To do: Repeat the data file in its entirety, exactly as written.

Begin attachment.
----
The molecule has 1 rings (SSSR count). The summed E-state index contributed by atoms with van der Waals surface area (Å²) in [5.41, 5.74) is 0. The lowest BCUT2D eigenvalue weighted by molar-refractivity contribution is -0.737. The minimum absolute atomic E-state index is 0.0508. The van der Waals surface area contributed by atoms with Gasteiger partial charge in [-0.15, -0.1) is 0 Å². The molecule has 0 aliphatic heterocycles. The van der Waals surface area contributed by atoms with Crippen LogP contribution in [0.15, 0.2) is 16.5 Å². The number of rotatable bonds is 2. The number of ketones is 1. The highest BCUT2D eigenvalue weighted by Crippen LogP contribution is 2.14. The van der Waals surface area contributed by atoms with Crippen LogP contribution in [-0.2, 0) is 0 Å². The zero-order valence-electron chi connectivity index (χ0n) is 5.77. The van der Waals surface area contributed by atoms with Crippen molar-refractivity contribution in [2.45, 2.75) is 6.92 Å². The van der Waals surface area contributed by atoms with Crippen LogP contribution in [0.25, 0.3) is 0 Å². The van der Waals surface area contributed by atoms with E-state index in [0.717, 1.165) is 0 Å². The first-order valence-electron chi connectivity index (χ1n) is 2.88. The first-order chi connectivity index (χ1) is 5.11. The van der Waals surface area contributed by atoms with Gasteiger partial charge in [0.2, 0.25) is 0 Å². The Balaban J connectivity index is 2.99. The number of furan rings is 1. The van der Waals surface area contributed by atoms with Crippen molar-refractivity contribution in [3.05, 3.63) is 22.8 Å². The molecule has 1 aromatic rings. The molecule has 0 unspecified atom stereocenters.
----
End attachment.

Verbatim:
The molecule has 1 rings (SSSR count). The summed E-state index contributed by atoms with van der Waals surface area (Å²) in [5.41, 5.74) is 0. The lowest BCUT2D eigenvalue weighted by molar-refractivity contribution is -0.737. The minimum absolute atomic E-state index is 0.0508. The van der Waals surface area contributed by atoms with Gasteiger partial charge in [-0.15, -0.1) is 0 Å². The molecule has 0 aliphatic heterocycles. The van der Waals surface area contributed by atoms with Crippen LogP contribution in [0.15, 0.2) is 16.5 Å². The number of rotatable bonds is 2. The number of ketones is 1. The highest BCUT2D eigenvalue weighted by Crippen LogP contribution is 2.14. The van der Waals surface area contributed by atoms with Crippen LogP contribution in [-0.2, 0) is 0 Å². The zero-order valence-electron chi connectivity index (χ0n) is 5.77. The van der Waals surface area contributed by atoms with Crippen molar-refractivity contribution in [2.45, 2.75) is 6.92 Å². The van der Waals surface area contributed by atoms with Crippen LogP contribution in [0.25, 0.3) is 0 Å². The van der Waals surface area contributed by atoms with E-state index in [0.717, 1.165) is 0 Å². The first-order valence-electron chi connectivity index (χ1n) is 2.88. The first-order chi connectivity index (χ1) is 5.11. The van der Waals surface area contributed by atoms with Gasteiger partial charge in [0.2, 0.25) is 0 Å². The Balaban J connectivity index is 2.99. The number of furan rings is 1. The van der Waals surface area contributed by atoms with Crippen molar-refractivity contribution in [3.05, 3.63) is 22.8 Å². The molecule has 1 aromatic rings. The molecule has 0 unspecified atom stereocenters.